She later remarked that many people were unaware of what the object was and referenced it as a bloody penis. Chicago expressed this ignorance as a testament to the damage done in our perceptual powers by the absence of female reality. Chicago proposed that “maybe the existing forms of art for ideas of men have had are inadequate for the ideas of women (wm).” She was promoting an art of difference. Many women also adopted vaginal iconography to reveal and celebrate the biological source of women’s difference (wm). “Red Flag” emerged from her conversation with four other women about menstruation and how it is a taboo issue that was never discussed in art or literature.
Portia is still listing meaningful reasons for Brutus to put faith in her, and ends up accidentally degrading herself whilst doing so. She says, “I grant I am a woman; but withal/ A woman well reputed, Cato’s daughter/ Think you I am no stronger than my sex/ Being so father’d, and so husbanded” (Shakespeare, II.i 294-298)? Portia is once again providing a window for the reader to see into the mindset of their time. Her words reflect that she is not accountable for her own worth and personality, only the men who sired or married her show her worth. Brutus, being one of these men, is being directly charmed, as well as possibly accused.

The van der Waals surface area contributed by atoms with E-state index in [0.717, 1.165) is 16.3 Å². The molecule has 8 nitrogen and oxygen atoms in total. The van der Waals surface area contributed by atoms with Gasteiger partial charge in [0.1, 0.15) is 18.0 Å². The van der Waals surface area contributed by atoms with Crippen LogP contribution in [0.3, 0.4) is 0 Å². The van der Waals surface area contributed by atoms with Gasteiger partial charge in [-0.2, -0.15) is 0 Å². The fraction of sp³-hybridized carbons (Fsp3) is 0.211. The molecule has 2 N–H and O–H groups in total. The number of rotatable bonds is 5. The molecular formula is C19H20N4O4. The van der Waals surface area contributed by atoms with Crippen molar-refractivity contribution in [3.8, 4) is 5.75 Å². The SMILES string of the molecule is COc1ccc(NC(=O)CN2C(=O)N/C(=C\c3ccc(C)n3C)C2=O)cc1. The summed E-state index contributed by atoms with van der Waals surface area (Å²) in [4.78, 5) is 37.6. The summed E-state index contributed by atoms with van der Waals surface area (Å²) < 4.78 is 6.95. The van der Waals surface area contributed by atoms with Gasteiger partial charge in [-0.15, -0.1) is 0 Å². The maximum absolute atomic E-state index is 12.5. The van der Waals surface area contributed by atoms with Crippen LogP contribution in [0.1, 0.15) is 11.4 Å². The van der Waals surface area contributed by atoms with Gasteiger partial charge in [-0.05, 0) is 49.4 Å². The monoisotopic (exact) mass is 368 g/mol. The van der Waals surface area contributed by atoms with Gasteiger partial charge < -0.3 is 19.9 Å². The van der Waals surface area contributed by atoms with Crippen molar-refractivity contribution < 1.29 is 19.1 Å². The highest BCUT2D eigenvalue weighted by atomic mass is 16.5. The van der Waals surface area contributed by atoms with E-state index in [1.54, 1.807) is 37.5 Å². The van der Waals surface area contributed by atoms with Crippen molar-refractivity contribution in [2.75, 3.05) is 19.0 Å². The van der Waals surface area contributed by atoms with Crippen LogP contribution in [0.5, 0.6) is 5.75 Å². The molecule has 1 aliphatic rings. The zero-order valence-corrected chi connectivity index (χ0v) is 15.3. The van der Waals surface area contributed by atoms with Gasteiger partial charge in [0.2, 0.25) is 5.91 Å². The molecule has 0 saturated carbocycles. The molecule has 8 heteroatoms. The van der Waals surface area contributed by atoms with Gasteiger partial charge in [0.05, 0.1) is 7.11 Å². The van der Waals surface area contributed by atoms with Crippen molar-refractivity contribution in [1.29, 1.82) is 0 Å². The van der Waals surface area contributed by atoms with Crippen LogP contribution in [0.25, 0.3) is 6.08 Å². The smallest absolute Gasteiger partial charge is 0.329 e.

Her attempts at tricking the inspector falls short as her own sister and her husband deny her pursuit and disdain her. “…women get strange ideas at times…she is a dangerous and shameless woman” (73). This statement about Aunt Harriet by Joseph Strorm is a prime example of how women are expected to remain detached and dispassionate about their personal, emotional struggles and have no intervention about how she is placed in
This comical situation demolishes the morals that women claimed to have in their relationships and expressed that as shallow, clueless, and untrue to their word. In addition, making the girls so stuck on the name of a person highlighted the illogical impression that religious purposes were the only reason women chose to marry a certain man and depicted it as rather foolish. Sarcasm is the primary technique used here as Wilde jokes on the “morals” of women during that period. Once again, Wilde doesn’t provide any solution to his opinion on women or the standards of religious purposes. Instead, he exposes the flaws and leaves the audience to question the